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Miami: a closer look
By Times Staff
Published September 1, 2006
Junior Kyle Wright must assert himself as the next great Miami signal caller after an up-and-down first season leading the offense. Wright, who completed 180 of 307 passes (58.6 percent) with 18 touchdowns and 10 interceptions, has looked more poised and in command of new offensive coordinator Rich Olson's spread scheme. Sophomore Kirby Freeman considered transferring in the spring, but he opted to stay and appears ready if Wright is injured.
Senior Tyrone Moss is almost healed from a serious knee injury, but he is suspended for the first game for violating a team policy. Junior Charlie Jones still figures to start, and sophomore Derron Thomas has pushed him. Freshman Javarris James, cousin of former Hurricanes star Edgerrin James, is further ahead of his famous relative at this point, coach Larry Coker said.
WIDE RECEIVERS/TIGHT ENDS
The weakest offensive position from a depth standpoint with senior Ryan Moore suspended indefinitely. Senior Darnell Jenkins and sophomore Lance Leggett will open the season as starters. The most pleasant surprise of fall practice has been freshman Sam Shields of Sarasota Booker, who may well be the third receiver this year even if Moore returns. Tight end Greg Olsen is a preseason Mackey Award candidate and looks to get more chances in Olson's offense.
Senior center Anthony Wollschlager and junior right guard Derrick Morse lead the way. Andrew Bain (right guard), Reggie Youngblood (left tackle) and Andrew Bain (right tackle) round out the starting five. The line was a weak spot in all three of Miami's losses last season but should have added depth.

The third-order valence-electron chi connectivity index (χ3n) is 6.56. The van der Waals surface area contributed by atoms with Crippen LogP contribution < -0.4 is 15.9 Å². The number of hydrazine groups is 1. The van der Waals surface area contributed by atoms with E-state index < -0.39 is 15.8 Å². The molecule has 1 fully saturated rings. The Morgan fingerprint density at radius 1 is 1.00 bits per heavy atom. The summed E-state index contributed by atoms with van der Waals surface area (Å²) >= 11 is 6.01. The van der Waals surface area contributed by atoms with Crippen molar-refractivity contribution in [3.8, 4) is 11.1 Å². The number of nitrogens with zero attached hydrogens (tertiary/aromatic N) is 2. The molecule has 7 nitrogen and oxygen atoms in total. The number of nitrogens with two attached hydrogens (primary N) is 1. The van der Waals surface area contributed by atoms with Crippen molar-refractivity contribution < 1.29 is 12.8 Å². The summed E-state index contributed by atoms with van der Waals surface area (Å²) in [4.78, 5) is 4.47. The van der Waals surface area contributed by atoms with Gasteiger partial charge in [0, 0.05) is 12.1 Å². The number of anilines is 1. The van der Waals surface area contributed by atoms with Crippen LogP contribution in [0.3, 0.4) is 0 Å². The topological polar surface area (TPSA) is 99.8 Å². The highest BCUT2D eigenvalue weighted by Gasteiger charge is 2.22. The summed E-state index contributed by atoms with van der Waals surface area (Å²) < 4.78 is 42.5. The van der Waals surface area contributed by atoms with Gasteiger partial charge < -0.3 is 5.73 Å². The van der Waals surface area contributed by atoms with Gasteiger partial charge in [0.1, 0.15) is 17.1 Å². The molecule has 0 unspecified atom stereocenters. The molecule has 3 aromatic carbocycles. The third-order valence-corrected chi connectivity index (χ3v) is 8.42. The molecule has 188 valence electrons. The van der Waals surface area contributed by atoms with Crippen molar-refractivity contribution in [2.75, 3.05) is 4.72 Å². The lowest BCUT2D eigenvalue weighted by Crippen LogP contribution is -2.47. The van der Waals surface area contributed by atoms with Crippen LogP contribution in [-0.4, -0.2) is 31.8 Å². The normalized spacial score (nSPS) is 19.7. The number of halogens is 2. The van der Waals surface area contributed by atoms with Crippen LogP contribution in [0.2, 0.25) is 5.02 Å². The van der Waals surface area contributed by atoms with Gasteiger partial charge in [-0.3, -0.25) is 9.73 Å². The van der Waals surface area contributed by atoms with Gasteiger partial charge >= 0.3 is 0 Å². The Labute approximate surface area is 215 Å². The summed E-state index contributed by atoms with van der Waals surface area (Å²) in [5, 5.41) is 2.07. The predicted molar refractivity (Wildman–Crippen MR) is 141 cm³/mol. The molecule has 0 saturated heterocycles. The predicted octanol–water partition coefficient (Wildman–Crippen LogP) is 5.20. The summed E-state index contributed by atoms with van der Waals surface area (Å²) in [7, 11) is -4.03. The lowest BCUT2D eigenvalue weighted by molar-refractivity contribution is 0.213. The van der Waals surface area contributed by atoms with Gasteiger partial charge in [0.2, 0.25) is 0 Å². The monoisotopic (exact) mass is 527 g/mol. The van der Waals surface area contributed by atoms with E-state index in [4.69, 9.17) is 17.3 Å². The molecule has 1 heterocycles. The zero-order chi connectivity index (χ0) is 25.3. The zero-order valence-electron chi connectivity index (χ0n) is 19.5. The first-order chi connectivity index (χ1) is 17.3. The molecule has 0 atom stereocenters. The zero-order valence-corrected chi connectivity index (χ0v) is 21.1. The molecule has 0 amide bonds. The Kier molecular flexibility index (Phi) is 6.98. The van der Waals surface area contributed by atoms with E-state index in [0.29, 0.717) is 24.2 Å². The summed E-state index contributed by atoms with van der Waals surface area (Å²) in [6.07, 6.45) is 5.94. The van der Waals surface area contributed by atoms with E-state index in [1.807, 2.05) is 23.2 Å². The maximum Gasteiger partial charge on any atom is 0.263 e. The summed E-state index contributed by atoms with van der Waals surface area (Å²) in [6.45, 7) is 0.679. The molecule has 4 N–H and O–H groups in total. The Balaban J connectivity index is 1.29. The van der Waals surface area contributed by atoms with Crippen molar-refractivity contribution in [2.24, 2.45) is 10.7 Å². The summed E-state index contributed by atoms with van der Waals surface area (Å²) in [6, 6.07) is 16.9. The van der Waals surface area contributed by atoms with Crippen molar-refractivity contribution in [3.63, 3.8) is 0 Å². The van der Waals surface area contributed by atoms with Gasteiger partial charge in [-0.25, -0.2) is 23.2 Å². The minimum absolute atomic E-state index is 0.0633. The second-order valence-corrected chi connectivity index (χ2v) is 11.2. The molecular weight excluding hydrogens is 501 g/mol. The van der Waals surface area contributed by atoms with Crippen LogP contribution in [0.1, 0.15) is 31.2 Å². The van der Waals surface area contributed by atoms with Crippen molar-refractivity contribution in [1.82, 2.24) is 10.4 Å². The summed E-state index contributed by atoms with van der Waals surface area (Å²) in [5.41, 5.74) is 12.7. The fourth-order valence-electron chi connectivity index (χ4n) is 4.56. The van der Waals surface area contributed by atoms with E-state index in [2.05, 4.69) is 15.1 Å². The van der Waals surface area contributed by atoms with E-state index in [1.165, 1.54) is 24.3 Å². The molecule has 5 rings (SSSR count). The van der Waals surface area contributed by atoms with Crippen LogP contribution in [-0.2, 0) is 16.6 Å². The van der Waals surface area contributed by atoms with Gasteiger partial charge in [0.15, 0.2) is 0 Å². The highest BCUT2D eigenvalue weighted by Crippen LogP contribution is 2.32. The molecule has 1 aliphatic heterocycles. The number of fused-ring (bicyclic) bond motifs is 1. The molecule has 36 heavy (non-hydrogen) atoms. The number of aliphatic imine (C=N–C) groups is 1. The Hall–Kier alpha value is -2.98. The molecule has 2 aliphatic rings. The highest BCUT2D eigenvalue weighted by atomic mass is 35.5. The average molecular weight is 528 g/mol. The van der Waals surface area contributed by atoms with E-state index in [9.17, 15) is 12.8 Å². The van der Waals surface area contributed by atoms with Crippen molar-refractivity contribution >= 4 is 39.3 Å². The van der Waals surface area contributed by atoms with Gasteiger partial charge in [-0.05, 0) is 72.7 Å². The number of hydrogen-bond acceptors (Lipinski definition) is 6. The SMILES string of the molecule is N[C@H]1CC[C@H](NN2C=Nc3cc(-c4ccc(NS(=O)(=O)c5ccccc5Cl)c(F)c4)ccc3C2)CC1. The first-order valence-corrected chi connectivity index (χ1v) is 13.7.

Miami's interior defense has the potential to be among the best in the nation. Bryan Pata has moved inside opposite fellow senior Kareem Brown. Senior Baraka Atkins and sophomore Calais Campbell will man the end positions.
Junior Jon Beason has turned into one of the top linebackers in the country, as well as the vocal leader of the Hurricanes defense. Opposite Beason on the strong side will be junior Romeo Davis, who started at middle linebacker last season. Second-year freshman Darryl Sharpton is penciled in for the middle spot and has drawn rave comparisons to former Hurricanes star Jonathan Vilma.
In 2005, Miami's pass defense led the nation by giving up only 152.2 yards per game. While that secondary had Kelly Jennings, Marcus Maxey and Devin Hester, there's a plethora of talent remaining, led by safeties Brandon Meriweather and Kenny Phillips. Sophomore safety Anthony Reddick is healthy again, as is senior Glenn Sharpe.
Former Countryside standout Jon Peattie enters 2006 as the leading active scorer in college football with 272 points, but he is coming off an inconsistent season in which he went 15-for-20 on field goals and missed four extra points. Punter Brian Monroe also will play receiver.